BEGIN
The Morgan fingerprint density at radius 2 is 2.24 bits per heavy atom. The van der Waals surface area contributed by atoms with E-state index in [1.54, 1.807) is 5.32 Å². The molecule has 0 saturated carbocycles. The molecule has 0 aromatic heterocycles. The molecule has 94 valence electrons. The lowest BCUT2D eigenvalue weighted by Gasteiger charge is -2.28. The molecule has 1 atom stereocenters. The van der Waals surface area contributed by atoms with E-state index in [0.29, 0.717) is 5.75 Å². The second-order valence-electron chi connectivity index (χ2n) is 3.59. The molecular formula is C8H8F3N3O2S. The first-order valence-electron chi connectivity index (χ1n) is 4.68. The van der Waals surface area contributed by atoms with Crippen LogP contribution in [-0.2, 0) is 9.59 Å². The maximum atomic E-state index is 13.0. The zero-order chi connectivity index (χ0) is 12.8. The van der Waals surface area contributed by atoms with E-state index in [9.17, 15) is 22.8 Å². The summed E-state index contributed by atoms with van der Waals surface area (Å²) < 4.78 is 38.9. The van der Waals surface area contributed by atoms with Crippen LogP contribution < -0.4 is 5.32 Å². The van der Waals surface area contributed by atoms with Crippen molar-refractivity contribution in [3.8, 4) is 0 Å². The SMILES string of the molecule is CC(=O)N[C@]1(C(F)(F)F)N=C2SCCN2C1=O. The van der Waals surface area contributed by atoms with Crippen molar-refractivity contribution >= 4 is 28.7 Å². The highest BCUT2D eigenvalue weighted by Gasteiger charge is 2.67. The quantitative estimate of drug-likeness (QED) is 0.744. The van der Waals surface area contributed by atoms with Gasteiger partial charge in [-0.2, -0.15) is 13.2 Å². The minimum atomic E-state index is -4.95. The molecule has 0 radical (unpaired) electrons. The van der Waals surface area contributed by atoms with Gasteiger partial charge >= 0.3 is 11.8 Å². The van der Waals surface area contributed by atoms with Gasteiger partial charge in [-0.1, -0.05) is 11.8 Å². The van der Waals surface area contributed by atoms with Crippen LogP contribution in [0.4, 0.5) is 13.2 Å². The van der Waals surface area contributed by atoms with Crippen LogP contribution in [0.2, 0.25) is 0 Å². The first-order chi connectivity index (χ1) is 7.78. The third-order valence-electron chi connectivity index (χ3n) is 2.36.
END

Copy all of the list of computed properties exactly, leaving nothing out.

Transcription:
The Morgan fingerprint density at radius 2 is 2.24 bits per heavy atom. The van der Waals surface area contributed by atoms with E-state index in [1.54, 1.807) is 5.32 Å². The molecule has 0 saturated carbocycles. The molecule has 0 aromatic heterocycles. The molecule has 94 valence electrons. The lowest BCUT2D eigenvalue weighted by Gasteiger charge is -2.28. The molecule has 1 atom stereocenters. The van der Waals surface area contributed by atoms with E-state index in [0.29, 0.717) is 5.75 Å². The second-order valence-electron chi connectivity index (χ2n) is 3.59. The molecular formula is C8H8F3N3O2S. The first-order valence-electron chi connectivity index (χ1n) is 4.68. The van der Waals surface area contributed by atoms with Crippen LogP contribution in [-0.2, 0) is 9.59 Å². The maximum atomic E-state index is 13.0. The zero-order chi connectivity index (χ0) is 12.8. The van der Waals surface area contributed by atoms with E-state index in [9.17, 15) is 22.8 Å². The summed E-state index contributed by atoms with van der Waals surface area (Å²) < 4.78 is 38.9. The van der Waals surface area contributed by atoms with Crippen LogP contribution < -0.4 is 5.32 Å². The van der Waals surface area contributed by atoms with Crippen molar-refractivity contribution in [3.8, 4) is 0 Å². The SMILES string of the molecule is CC(=O)N[C@]1(C(F)(F)F)N=C2SCCN2C1=O. The van der Waals surface area contributed by atoms with Crippen molar-refractivity contribution >= 4 is 28.7 Å². The highest BCUT2D eigenvalue weighted by Gasteiger charge is 2.67. The quantitative estimate of drug-likeness (QED) is 0.744. The van der Waals surface area contributed by atoms with Gasteiger partial charge in [-0.2, -0.15) is 13.2 Å². The minimum atomic E-state index is -4.95. The molecule has 0 radical (unpaired) electrons. The van der Waals surface area contributed by atoms with Gasteiger partial charge >= 0.3 is 11.8 Å². The van der Waals surface area contributed by atoms with Gasteiger partial charge in [-0.1, -0.05) is 11.8 Å². The van der Waals surface area contributed by atoms with Crippen LogP contribution in [0.4, 0.5) is 13.2 Å². The van der Waals surface area contributed by atoms with Crippen LogP contribution in [0.2, 0.25) is 0 Å². The first-order chi connectivity index (χ1) is 7.78. The third-order valence-electron chi connectivity index (χ3n) is 2.36.